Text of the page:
She yet had another problem with Petty’s predictions, they were inconsistent. Friday night was close to exceeding maximum capacity at 425 customers, which dropped to 100 on that Sunday. During the second quarter that summer Givens was only averaging 35% capacity or 158 customers (450 x .35) Thursday- Sunday, and 15% or 68 customers (450 x .15) Monday-Wednesday.
During this time frame Sugar Bowl was averaging 35 dollars per person which was lower than what Givens had expected. The college waiters weren’t panning out for Givens and Petty, 2 quit because their earnings (including tips) were lower than expected, and one other was caught giving away free drinks. Her decision to hire college students proved to be an issue. Givens and Petty’s only choice was to sacrifice their time to cover the positions themselves until they could hire 3 more employees, which amassed a loss of 2250 dollars ($750 training cost x 3 employees). Givens continued to struggle with her previous hiring decisions. Shirly Smith the event sales agent was having difficulty with the jobs she was tasked with doing, and quit. Quickly Givens replaced Smith with Charlie Campbell who had more sales experience, and access to a larger personal network from his previous jobs. Not only were there problems with employees, machinery for two lanes stopped working while Givens one and only machinist was using his 2 week extra vacation time. The eventual fix tolled 26,000 dollars, because an out of state company had to be used. With spring and summer’s revenues diminishing cash, Given and Petty came up with multiple methods for increasing their profit margin. They came up with a specialty drinks menu with high profitability, also narrowed the catering menu, renegotiated catering costs, and increased prices. As a result of these minor but important changes, they were able to increase their revenue from 35 dollars per person in Q2, to 50 dollars by the end of Q4.
With the many number of staffing problems, and unexpected expenses Givens managed to turn Westlake Lanes into a profitable Sugar Bowl. This accomplishment is greatly accredited to Givens cost control efforts which have been the most important factor in Sugar Bowl’s success. Givens saved money in many areas; 90k on design by using architect students from a university, negotiated lower salaries for full time employees, and eliminated health benefits. The most noticeable decision in regards to cutting expenses was the lowering of salaries. As seen below in the table the salary/ income percent is trending down, meaning salaries are staying relatively the same, while sales goes up. This graph can be interpreted to explain a higher workload for the employees, but Givens is saving a significant amount by cutting her staffing costs. Given’s decision to make Michael Burke her mentor turned out to be a good one. Not only did she find her sense of financial vision for Sugar Bowl but was able to get one of Burkes former wait staff supervisors and bar manager Sara Petty. She was able to take some of Givens responsibilities, and do a good job working with Given on profitability and sales- just 8 weeks during Q2 Sugar Bowl had surpassed Westlake’s Q3 sales by 120,548 dollars.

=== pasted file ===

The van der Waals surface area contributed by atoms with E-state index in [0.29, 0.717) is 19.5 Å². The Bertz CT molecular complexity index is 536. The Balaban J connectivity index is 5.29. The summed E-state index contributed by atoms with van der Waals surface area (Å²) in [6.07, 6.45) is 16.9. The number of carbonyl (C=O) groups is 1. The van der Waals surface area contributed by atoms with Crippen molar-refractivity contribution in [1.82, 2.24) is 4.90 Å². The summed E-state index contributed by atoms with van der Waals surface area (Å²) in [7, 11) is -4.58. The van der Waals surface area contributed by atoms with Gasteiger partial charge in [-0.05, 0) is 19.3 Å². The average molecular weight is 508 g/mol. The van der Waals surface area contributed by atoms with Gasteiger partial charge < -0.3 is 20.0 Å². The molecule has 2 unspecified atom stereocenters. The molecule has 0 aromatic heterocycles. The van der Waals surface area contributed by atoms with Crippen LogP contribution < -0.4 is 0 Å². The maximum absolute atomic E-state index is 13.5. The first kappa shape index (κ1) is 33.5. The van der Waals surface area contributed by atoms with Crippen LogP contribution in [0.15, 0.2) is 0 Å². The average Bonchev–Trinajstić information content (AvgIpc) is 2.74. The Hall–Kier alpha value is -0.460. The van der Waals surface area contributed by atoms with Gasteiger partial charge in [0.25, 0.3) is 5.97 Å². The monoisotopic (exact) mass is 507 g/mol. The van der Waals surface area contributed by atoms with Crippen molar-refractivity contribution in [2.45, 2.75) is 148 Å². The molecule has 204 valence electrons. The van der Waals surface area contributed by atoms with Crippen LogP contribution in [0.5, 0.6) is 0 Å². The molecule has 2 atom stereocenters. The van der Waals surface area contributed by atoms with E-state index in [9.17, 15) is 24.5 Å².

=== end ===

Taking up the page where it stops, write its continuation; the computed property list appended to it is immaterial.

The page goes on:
On the other hand, close examination of some of Given’s cost saving decisions didn’t end up panning out like she had expected. The first bad decision she made was hiring Mike Walker because he had a 25% lower estimate than other contractors. Her contractor had missed the deadline for permit filing, ordered incorrect materials, and was short staff ultimately setting back the grand opening by 6 weeks. That was 6 weeks of lost revenue which she calculated to be 30,000 a week. If she had hired an experienced contractor that knew exactly what needed to be done, and how to get it done in a timely manner it would have saved Givens quite a lot of money in the long run. Givens has also relied heavily on the catering company to control food costs. It wasn’t doing well, and her “controls” implemented to reduce and prevent “shrinkage” were not working. The catering company was beginning to add up, so by having a restaurant cost of food and beverages would be lower in the long run. Staffing issues arose from hiring college and graduate students to work her wait staff positions. Two of them quit abruptly, and one other was caught giving away drinks, which left Givens and Petty to sacrifice their time to wait tables. This eventually cost them 2250 dollars, and 10 days time to train more employees. If Givens had hired acceptable workers not just college students to save a buck, she would have been able to avoid that kind of predicament. Unexpected issues with the bowling lanes occurred when their only machinist was out on his extra 2 week vacation, delegated to him by Givens at the time of hiring. This decision to give Gary Spalding an extra 2 weeks’ vacation time ended up costing Givens 26,000 dollars in repairs to another company. It was an unnecessary addition to Gary’s contract, even as unexpected as this incident was; there should have been a mechanic able to fix most anything in the bowling alley at a time. Another mechanic in addition to Gary would allow for some personal time in between working, while making sure things are able to get fixed in a timely affordable manner.